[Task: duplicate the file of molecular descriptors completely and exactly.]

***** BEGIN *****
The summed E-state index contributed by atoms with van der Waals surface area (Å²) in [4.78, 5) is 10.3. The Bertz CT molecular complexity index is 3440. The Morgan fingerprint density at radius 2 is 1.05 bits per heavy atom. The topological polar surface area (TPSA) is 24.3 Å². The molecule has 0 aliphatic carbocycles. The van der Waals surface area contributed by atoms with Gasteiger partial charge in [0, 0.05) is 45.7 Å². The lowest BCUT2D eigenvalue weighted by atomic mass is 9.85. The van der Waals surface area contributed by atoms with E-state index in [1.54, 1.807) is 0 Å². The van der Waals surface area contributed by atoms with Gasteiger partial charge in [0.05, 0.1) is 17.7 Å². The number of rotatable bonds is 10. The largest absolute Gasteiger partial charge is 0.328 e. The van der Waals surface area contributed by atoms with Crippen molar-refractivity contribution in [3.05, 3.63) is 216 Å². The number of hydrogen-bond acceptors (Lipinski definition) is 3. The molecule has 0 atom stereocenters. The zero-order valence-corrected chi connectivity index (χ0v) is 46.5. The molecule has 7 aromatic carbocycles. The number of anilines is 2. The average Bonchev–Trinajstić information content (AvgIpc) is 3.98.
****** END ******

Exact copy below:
The summed E-state index contributed by atoms with van der Waals surface area (Å²) in [4.78, 5) is 10.3. The Bertz CT molecular complexity index is 3440. The Morgan fingerprint density at radius 2 is 1.05 bits per heavy atom. The topological polar surface area (TPSA) is 24.3 Å². The molecule has 0 aliphatic carbocycles. The van der Waals surface area contributed by atoms with Gasteiger partial charge in [0, 0.05) is 45.7 Å². The lowest BCUT2D eigenvalue weighted by atomic mass is 9.85. The van der Waals surface area contributed by atoms with E-state index in [1.54, 1.807) is 0 Å². The van der Waals surface area contributed by atoms with Gasteiger partial charge in [0.05, 0.1) is 17.7 Å². The number of rotatable bonds is 10. The largest absolute Gasteiger partial charge is 0.328 e. The van der Waals surface area contributed by atoms with Crippen molar-refractivity contribution in [3.05, 3.63) is 216 Å². The number of hydrogen-bond acceptors (Lipinski definition) is 3. The molecule has 0 atom stereocenters. The zero-order valence-corrected chi connectivity index (χ0v) is 46.5. The molecule has 7 aromatic carbocycles. The number of anilines is 2. The average Bonchev–Trinajstić information content (AvgIpc) is 3.98.